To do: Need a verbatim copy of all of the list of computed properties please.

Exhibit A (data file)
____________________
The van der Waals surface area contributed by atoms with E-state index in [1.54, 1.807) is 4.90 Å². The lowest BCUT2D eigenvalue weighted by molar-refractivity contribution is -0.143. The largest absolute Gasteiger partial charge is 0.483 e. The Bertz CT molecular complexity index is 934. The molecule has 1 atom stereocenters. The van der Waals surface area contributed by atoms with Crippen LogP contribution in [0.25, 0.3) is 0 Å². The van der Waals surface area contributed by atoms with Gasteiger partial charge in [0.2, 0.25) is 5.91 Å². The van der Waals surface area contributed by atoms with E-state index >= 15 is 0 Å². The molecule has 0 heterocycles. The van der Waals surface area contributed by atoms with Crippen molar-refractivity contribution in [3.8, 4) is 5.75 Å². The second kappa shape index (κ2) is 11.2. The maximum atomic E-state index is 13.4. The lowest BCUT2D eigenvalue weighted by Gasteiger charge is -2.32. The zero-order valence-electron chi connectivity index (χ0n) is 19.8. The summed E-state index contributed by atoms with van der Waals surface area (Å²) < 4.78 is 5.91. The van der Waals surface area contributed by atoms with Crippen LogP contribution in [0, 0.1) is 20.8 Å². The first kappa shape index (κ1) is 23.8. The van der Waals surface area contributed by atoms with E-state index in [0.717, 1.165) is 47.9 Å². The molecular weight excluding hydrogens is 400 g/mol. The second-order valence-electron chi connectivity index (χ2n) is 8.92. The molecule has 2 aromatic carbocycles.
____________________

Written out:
The van der Waals surface area contributed by atoms with E-state index in [1.54, 1.807) is 4.90 Å². The lowest BCUT2D eigenvalue weighted by molar-refractivity contribution is -0.143. The largest absolute Gasteiger partial charge is 0.483 e. The Bertz CT molecular complexity index is 934. The molecule has 1 atom stereocenters. The van der Waals surface area contributed by atoms with Crippen LogP contribution in [0.25, 0.3) is 0 Å². The van der Waals surface area contributed by atoms with Gasteiger partial charge in [0.2, 0.25) is 5.91 Å². The van der Waals surface area contributed by atoms with E-state index >= 15 is 0 Å². The molecule has 0 heterocycles. The van der Waals surface area contributed by atoms with Crippen molar-refractivity contribution in [3.8, 4) is 5.75 Å². The second kappa shape index (κ2) is 11.2. The maximum atomic E-state index is 13.4. The lowest BCUT2D eigenvalue weighted by Gasteiger charge is -2.32. The zero-order valence-electron chi connectivity index (χ0n) is 19.8. The summed E-state index contributed by atoms with van der Waals surface area (Å²) < 4.78 is 5.91. The van der Waals surface area contributed by atoms with Crippen LogP contribution in [0, 0.1) is 20.8 Å². The first kappa shape index (κ1) is 23.8. The van der Waals surface area contributed by atoms with E-state index in [0.717, 1.165) is 47.9 Å². The molecular weight excluding hydrogens is 400 g/mol. The second-order valence-electron chi connectivity index (χ2n) is 8.92. The molecule has 2 aromatic carbocycles.